Commercial Litigation and Arbitration

Inherent Power Sanction of Counsel for Bad Faith Defense of Motion Not Immediately Appealable — Rule 11 Reprimand Threatening Reputational Damage Distinguished — Rule 54(b) Jurisdiction Unachieved by Mere Recital of Standard

Square, Inc. v. REM Holdings 3, LLC, 2012 U.S. App. LEXIS 17257 (Fed. Cir. Aug. 14, 2012):

Square brought the underlying suit in the United States District Court for the Eastern District of Missouri against REM Holdings 3, LLC (REM), seeking a correction of inventorship with regard to U.S. Patent No. 7,810,729 (the '729 Patent).

Square moved to disqualify REM's counsel, David H. Chervitz, on the ground that Chervitz had previously represented Square in connection with the preparation of their application for the '729 Patent. The district court granted the motion. The court also awarded Square $15,000 for attorney's fees and costs under the court's inherent authority to sanction a party, noting that the purpose of the sanctions were to reimburse Square for the expense of having to prosecute a motion that was defended in bad faith.

Chervitz subsequently asked the district court to clarify whether the monetary sanction was against him personally, and if so, asked the court to designate the order as a final judgment pursuant to Fed. R. Civ. P. 54(b). In response, the district court issued an order granting stating that "the sanctions . . . are awarded against counsel David Chervitz, rather than defendant, and that the imposition of sanctions is designated a final judgment as to all claims between plaintiffs and Chervitz." Chervitz then filed this appeal, seeking review of the sanctions.

Ordinarily, only a final decision of a district court may be appealed, i.e., one that "ends the litigation on the merits and leaves nothing for the court to do but execute the judgment." Catlin v. United States, 324 U.S. 229, 233 (1945); see 28 U.S.C. §§ 1291, 1295(a). The final judgment rule, however, has been construed under the so-called "collateral order doctrine" to permit jurisdiction over a small category of orders that conclusively resolve important questions separate from the merits that are effectively unreviewable on appeal from the final judgment in the underlying action. See Cohen v. Benficial Industrial Loan Corp, 337 U.S. 541, 546 (1949).

Chervitz contends that the sanctions order is immediately appealable because there is nothing about the pending litigation that is intertwined with, connected to, or dependent upon the sanctions order. The problem with this argument is that even if the pending litigation is completely divorced from the sanctions issue, the collateral order doctrine would not authorize an immediate appeal here because the order imposing sanctions is reviewable on appeal from final judgment. See Cunningham v. Hamilton Cnty., 527 U.S. 198, 204 (1999) (holding that a sanction imposed under Fed. R. Civ. P. 37 against an attorney that was no longer participating in the case could be appealed, but not until after entry of final judgment); see also Sanders Assocs., Inc. v. Summagraphics Corp., 2 F.3d 394, 395-98 (Fed. Cir. 1993) (sanction against an attorney is not reviewable until final judgment is entered on the underlying action, even though the amount of that sanction has already been determined).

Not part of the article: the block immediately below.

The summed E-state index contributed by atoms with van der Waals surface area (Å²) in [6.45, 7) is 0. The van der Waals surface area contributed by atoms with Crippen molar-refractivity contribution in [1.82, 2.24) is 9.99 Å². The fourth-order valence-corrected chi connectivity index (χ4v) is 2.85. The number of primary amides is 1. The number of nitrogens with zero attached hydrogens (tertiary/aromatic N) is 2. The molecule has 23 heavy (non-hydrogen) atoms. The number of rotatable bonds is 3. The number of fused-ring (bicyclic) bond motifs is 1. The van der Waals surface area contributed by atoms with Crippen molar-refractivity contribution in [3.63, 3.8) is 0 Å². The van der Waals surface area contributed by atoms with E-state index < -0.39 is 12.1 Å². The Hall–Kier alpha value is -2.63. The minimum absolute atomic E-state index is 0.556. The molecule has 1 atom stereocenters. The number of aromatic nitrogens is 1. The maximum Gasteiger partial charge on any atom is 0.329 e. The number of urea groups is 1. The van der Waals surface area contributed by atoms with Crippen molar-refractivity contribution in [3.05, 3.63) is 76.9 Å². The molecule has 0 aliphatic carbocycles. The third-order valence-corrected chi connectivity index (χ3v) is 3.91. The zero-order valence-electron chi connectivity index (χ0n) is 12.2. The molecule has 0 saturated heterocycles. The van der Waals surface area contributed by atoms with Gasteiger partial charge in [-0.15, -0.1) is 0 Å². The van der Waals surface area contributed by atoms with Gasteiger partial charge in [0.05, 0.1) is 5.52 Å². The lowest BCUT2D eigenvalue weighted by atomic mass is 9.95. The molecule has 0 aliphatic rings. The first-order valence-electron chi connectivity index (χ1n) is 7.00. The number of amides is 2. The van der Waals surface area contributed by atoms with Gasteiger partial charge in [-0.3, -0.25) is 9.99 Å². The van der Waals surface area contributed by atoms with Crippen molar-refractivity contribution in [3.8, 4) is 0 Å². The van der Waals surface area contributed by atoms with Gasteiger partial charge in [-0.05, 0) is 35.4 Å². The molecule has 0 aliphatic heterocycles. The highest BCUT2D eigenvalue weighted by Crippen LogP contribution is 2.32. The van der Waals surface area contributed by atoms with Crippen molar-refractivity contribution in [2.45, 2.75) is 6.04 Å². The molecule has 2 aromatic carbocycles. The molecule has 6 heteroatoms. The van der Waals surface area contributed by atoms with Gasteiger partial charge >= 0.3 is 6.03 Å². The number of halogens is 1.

In opposing the motion to dismiss, Chervitz relies on Precision Specialty Metals, Inc. v. United States, 315 F.3d 1346 (Fed. Cir. 2003), but that case is of no help in seeking an immediate appeal here. In Precision Specialty, the United States Court of International Trade issued an opinion holding a government attorney in violation of Rule 11 of the court's rules and formally reprimanded her for intentionally or negligently misleading the court. This court permitted the attorney to appeal under the circumstances because such a reprimand was likely to have a serious adverse impact upon the attorney's professional reputation and career. There is no similar formal reprimand here; the sanctions imposed against Chervitz were to reimburse Square to defend a motion the court found to be an obvious conflict of interest that could only be opposed in bad faith. Because an attorney can ordinarily not appeal such orders until after entry of final judgment, Chervitz's appeal was premature. See Stanley v. Woodford, 449 F.3d 1060, 1062 (9th Cir. 2006) (order imposing sanctions under court's inherent powers is not appealable until after entry of final judgment); Williams v. Midwest Employers Cas. Co., 243 F.3d 208, 208-09 (5th Cir. 2001).

Finally, the district court did not provide any reason for why there was no just reason for delay in entry of judgment here. Thus, there is no merit to Chervitz's contention that this court has jurisdiction pursuant to Rule 54(b) of the Federal Rules of Civil Procedure. See iLOR, LLC v. Google, Inc., 550 F.3d 1067, 1072 (Fed. Cir. 2008) ("[T]he bare recitation of the 'no just reason for delay' standard of Rule 54(b) is not sufficient, by itself, to properly certify an issue for immediate appeal.").

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